New kiosk is opportunity and obligation

Guernsey Press Comment | Published:

WITH a mechanical digger parked where holidaymakers and locals like to take their tea and admire the view it is not surprising that the tenant of the L’Ancresse East kiosk does not want to take up the 2018 lease.

Once the piling work is complete, a firm platform built near the kiosk and 400 tons of boulders craned onto the beach and piled against the wall it would be a brave tenant willing to take a gamble on being ready to trade this spring and summer.

Environment & Infrastructure says the business will now be put out to open tender, but it was made clear in September’s debate that the kiosk is far from a goldmine for the States.

Balanced against rents of £22,000 over the past 10 years the costs of keeping the kiosk wind and watertight amounted to almost £30,000 since the turn of the century. In the next decade it was expected to cost tens of thousands more.

The toilets and kiosk were acknowledged to be a ‘fantastic amenity’ for the island but at the same time E&I’s president questioned whether they were cost-effective.

It is that balance between cost and amenity that will determine with how much enthusiasm E&I follows the States instruction to replace the kiosk through a public-private partnership.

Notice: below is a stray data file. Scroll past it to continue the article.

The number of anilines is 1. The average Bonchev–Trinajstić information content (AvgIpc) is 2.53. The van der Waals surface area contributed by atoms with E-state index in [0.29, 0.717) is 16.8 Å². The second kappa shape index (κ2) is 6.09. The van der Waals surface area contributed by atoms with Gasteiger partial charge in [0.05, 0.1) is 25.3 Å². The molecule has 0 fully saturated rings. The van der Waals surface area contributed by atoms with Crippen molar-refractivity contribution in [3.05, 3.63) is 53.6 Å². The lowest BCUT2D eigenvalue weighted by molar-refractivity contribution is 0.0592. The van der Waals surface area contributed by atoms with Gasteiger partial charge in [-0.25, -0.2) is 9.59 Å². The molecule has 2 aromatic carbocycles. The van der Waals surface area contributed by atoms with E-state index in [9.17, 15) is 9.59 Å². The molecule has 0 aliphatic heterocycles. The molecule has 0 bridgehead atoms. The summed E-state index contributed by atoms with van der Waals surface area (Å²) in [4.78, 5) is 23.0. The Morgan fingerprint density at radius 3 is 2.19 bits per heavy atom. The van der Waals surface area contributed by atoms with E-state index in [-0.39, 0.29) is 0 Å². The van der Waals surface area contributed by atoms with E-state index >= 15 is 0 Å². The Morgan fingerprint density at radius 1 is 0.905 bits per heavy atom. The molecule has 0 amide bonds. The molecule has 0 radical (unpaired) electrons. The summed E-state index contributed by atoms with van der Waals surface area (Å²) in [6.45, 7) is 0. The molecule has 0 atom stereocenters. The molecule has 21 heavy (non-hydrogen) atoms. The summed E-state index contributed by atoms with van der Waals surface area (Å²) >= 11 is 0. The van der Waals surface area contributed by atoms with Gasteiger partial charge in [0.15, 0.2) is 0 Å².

It is vital that they find a way.

Islanders will rightly see the 20 to 11 vote in favour of replacing the old toilets and kiosk as a cast-iron promise, not something that can ultimately prove too difficult and fall by the wayside.

A better building, sympathetic to the surroundings and complete with toilets can be a commercial venture that takes full advantage of the promised sandy dunes.


But the States should still look on the deal not as a revenue opportunity but as a civic responsibility.

The delay in the demolition work gives the States time to identify the best spot to put the kiosk and start talking to commercial partners.

Just by identifying the site, the States will offer hope that they are going to live up to their promise and be an expression of confidence that the doom-mongers are wrong and they are not worried about flooding.

Shaun Green

By Shaun Green


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